Summit County Council considers pay raise ahead of election
Summit County Council members are debating whether to raise their wages.
The County Council is responsible for setting the salaries of elected officials and decided to broach the topic as the opening of the filing window nears. The period to declare as a candidate is March 11 to March 17, at 5 p.m. Four seats will be on the ballot.
Councilors currently take home $32,737 a year, in addition to receiving the benefits of a full-time county employee. The council chair earns $38,895. During the meeting, officials wondered aloud if that is enough compensation for the duties that go along with being an elected official.
"I think there is justification for raising it," said Brian Bellamy, Summit County Human Resources Director. "$32,000 for what you are doing is very inexpensive. We couldn’t hire anyone at that rate."
The five-member council meets weekly and is responsible for approving the county’s budget, appointing citizen committees, enacting ordinances, administering programs and establishing special service districts, among other duties. Most council members agreed that the part-time position requires a full-time commitment.
"This is a substantial time commitment and because of that the salary level, whatever it is, affects who can apply to the County Council," said Roger Armstrong. "We are creating a rich man’s game where only the people with the means can serve."
Armstrong said he spent about 20 hours this week in meetings and answering phone calls and emails.
"That’s what we have to consider. How much time do we put in, what are the problems we trying to solve and what kind of skill sets do we want to try and entice," Armstrong said. "We need some big brains to help solve our problems, but what will it cost?"
Tal Adair, who was appointed to the council in November and in his personal life works as a loan officer, said he was told that his commitment would require about three hours a week. However, after several months in the position Adair said that has not been the case.
"If you want to do it right and really serve like you should and be available like you should, it takes time," Adair said.
Bellamy suggested councilors consider getting in line with what some neighboring counties pay their elected officials. However, he did not suggest a particular amount and emphasized that some counties don’t have a county manager or department heads. Summit County has seven full-time elected department heads.
In Salt Lake County, where the council is considered part time, members earn $38,219, while the chair makes slightly more at $42,041, according to the staff report.
According to a county staff report specifically prepared for the discussion, these are the salaries for elected officials in other counties with similar populations:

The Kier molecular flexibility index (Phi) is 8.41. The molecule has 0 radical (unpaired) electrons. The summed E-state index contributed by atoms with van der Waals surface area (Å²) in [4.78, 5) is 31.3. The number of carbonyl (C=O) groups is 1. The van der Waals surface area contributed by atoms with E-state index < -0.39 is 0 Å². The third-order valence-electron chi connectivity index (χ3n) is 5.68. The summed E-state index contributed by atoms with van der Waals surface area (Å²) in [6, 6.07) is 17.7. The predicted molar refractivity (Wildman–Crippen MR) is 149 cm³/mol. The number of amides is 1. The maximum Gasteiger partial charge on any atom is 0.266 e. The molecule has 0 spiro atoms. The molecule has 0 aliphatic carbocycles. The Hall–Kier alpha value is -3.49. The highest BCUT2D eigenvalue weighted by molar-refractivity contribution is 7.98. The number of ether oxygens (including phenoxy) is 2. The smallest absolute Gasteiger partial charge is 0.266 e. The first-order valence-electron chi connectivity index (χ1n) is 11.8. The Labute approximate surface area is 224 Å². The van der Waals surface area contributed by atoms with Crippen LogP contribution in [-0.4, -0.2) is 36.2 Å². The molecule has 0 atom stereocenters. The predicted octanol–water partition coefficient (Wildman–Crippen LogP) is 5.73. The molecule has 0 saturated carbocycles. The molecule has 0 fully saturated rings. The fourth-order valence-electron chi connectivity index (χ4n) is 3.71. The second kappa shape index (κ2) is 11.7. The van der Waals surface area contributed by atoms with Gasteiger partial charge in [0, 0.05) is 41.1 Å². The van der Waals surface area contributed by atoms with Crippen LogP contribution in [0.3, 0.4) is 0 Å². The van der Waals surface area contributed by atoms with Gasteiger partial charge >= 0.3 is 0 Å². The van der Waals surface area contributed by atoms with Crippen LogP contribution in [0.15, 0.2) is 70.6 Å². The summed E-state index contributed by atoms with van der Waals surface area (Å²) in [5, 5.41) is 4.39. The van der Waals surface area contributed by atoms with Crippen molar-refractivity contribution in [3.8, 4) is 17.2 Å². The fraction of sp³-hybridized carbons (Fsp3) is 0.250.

- Utah County full-time commissioners: $119,444
- Davis County full-time commissioners: $120,714
- Weber County full-time commissioners: $115,274
- Washington County full-time commissioners: $73,482
- Iron County full-time commission: $51,854
- Uintah County full-time commission: $94,660
- Box Elder County part-time commission: $43,552
- Cache County part-time council/chair: $12,500; $14,300
- Tooele County full-time council/chair: $73,138; $73,765
During the discussion, McMullin was one of the most vocal proponents of an increase. McMullin said she will not be seeking another term and wouldn’t benefit from the raise, but knows that the job "is not easy, it takes a lot of time and you should be fairly compensated for it."
McMullin said when she was elected in 2008, the three-member commission suggested dividing their salaries among the incoming five councilors. However, McMullin said it did not stick.
"We get here and my colleagues decide we are going to be super people an take a huge slice off of that and we are going to make nothing," she said. "They thought everyone would care we were saving money, but all they did was set it back 10 years. We are still not at the number we would have been when we started it.
"The whole reason to make it a normal salary is because the last thing you want to do is create a situation where only wealthy and retired people can apply for it," McMullin said.
McMullin suggested a base salary of at least $43,000, more than a $10,000 raise per councilor. It would cost roughly $51,000 more a year. The county is currently operating on a budget of $62.6 million.
"We made a mistake in 2008 and I think it should be fixed," McMullin said.
Most council members spoke favorably of the idea and appeared eager to move forward with a decision. However, the topic was listed as a discussion item on the agenda and will be scheduled for possible approval next week.
"This is an opportunity to reset the clock," McMullin said.
To view the county staff report concerning the pay raise, go to http://summitcounty.org/DocumentCenter/View/3129.
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